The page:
https://www.youtube.com/watch?v=ApMDLhcA37Q Trailer for PBS Series on Latino Americans. https://www.youtube.com/watch?v=3XQ5Zo2_f-w Episode 1 "explores the period from 1565-1880, as the first Spanish explorers enter North America. Manifest Destiny pushes the U.S west into the Mexican territories of the South West. Mariano Vallejo personifies the era of the Californio rancheros. Juan Seguín is a man caught between two … Continue reading Latino Americans: Foreigners In Their Own Land
The North American population -- US and Canada -- is about 370 million. In contrast, Central and South America's population is nearly double, more than 600 million. And yet North America dominates the world's focus. Why? Silver, Sword, and Stone: Three Crucibles in the Latin American Story, by Maria Arana, may offer some answers. This … Continue reading ‘Silver, Sword, and Stone: Three Crucibles in the Latin American Story’
How did the revolutionary spirit in North America and Europe -- particularly France -- impact Latin America? In the course of a few decades, the US, France, and Haiti all experienced revolutions. This spirit ultimately destroyed the colonial empires of Britain, France and Spain in the New World. But they did not give up on … Continue reading In Early 1800s, Revolutionary Spirit Spread to Latin America
Americans tend to assume that slavery was a uniquely American institution, brought by the English and Scottish colonizers, but the Spanish, Portugese and French were aggressive slave-traders in Latin America. Indigenous peoples in Brazil, Peru, Ecuador and Colombia were legally enslaved well into the 20th century, during the Amazon Rubber Boom. The Yaqui people, an Uto-Aztecan-speaking indigenous … Continue reading Legalized Slavery Persisted in Latin America into the 20th Century
If James K. Polk did not win the election of 1844 on the platform of annexation fever, would the Mexican-American War have occurred? He only won against Henry Clay by a slim margin. Discussion on Facebook: Polk loses 1844 election to Clay. Texas, which declared its independence from Mexico in 1836, hangs on by a … Continue reading What If Mexican-American War Didn’t Happen, Or Developed Differently?
The phrase Manifest Destiny was coined by journalist John O'Sullivan, an advocate of Jacksonian democracy, in 1845. It reflected a belief that Americans had a god-given right to expand from sea to shining sea, that white American culture was superior to other cultures, and that native Americans and Mexican Americans who inhabited the land were … Continue reading Manifest Destiny Was One Inspiration for Coast-to-Coast American Empire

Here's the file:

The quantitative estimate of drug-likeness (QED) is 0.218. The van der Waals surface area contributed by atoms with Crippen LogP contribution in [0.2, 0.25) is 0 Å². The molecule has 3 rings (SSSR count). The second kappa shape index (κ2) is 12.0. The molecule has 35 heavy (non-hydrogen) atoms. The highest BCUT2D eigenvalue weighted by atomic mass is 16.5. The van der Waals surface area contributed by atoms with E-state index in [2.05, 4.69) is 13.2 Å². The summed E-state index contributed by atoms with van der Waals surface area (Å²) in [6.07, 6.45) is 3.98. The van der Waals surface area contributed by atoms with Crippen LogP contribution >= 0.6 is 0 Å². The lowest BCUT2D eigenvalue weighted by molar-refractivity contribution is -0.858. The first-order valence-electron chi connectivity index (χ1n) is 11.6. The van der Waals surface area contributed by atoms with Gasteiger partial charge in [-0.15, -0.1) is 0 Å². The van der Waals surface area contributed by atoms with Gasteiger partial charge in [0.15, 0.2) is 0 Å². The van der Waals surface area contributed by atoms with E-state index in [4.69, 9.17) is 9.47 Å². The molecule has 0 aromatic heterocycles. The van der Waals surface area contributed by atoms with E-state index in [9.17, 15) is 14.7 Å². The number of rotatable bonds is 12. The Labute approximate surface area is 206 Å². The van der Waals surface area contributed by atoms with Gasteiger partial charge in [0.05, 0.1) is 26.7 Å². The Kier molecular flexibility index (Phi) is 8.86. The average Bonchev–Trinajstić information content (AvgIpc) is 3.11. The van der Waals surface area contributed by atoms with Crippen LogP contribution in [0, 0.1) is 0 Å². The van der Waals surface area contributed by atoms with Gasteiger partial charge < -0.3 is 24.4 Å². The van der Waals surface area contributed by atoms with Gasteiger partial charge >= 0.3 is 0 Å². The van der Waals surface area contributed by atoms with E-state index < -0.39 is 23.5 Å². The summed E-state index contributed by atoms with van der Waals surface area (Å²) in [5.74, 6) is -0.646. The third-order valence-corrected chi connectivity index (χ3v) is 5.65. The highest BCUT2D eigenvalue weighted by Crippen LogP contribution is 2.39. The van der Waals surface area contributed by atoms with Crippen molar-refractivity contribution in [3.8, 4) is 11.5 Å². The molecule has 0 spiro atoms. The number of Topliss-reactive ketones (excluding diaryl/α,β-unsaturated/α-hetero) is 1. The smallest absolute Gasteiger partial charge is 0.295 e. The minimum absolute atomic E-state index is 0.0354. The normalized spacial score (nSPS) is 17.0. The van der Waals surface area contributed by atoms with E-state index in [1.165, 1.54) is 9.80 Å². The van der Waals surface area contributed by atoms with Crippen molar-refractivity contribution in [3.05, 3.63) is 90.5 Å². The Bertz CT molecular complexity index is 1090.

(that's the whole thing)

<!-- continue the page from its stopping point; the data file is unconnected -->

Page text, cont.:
"This course would emphasize, in greater depth, 10-15 key turning points in American History. These turning points would be “hinge” events in our nation’s history, caused by, and subsequently contributing to, major social, cultural, political, and/or economic events. Turning points chosen for this course do not need to be events that have been popularly discussed … Continue reading NC High Schools Social Studies Elective: Turning Points in American History
"In 711, Umayyad Caliphate conquered Spain. Muslim Moors, mainly North African Berber soldiers with some Arabs, crossed the Strait of Gibraltar and began their easy conquest of the Visigothic Kingdom of Hispania," Wikipedia reports. Small armies established Islamic rule that would last 300 years in much of the Iberian Peninsula and 770 years in Granada. "Retaking land from the Moors became a God-given quest from the church...to … Continue reading What If the Christian Reconquest of Spain Failed?
What if the Aztecs and Incas knew each other well before the arrival of the Spanish? Did the Aztecs, Mayas and Incas know about each other? Did they communicate between them? Weren't the Aztecs as deadly, destructive and violent as the Spanish Conquistadors? History: Did Aztecs and Incas have any kind of contact? What would … Continue reading 10 ‘What If’ Questions About the Aztecs and Incas
Cinco de Mayo, the Fifth of May, commemorates the Mexican Army's unlikely victory over French forces at the Battle of Puebla on May 5, 1862, against the French occupation of Mexico after the Mexican-American War of 1846 and the 1858–61 Reform War. Symbolically, it's a celebration of anti-slavery, anti-racists defeating pro-slavery racists, or in California … Continue reading Could Mexico Have Become A World Power in the 1800s?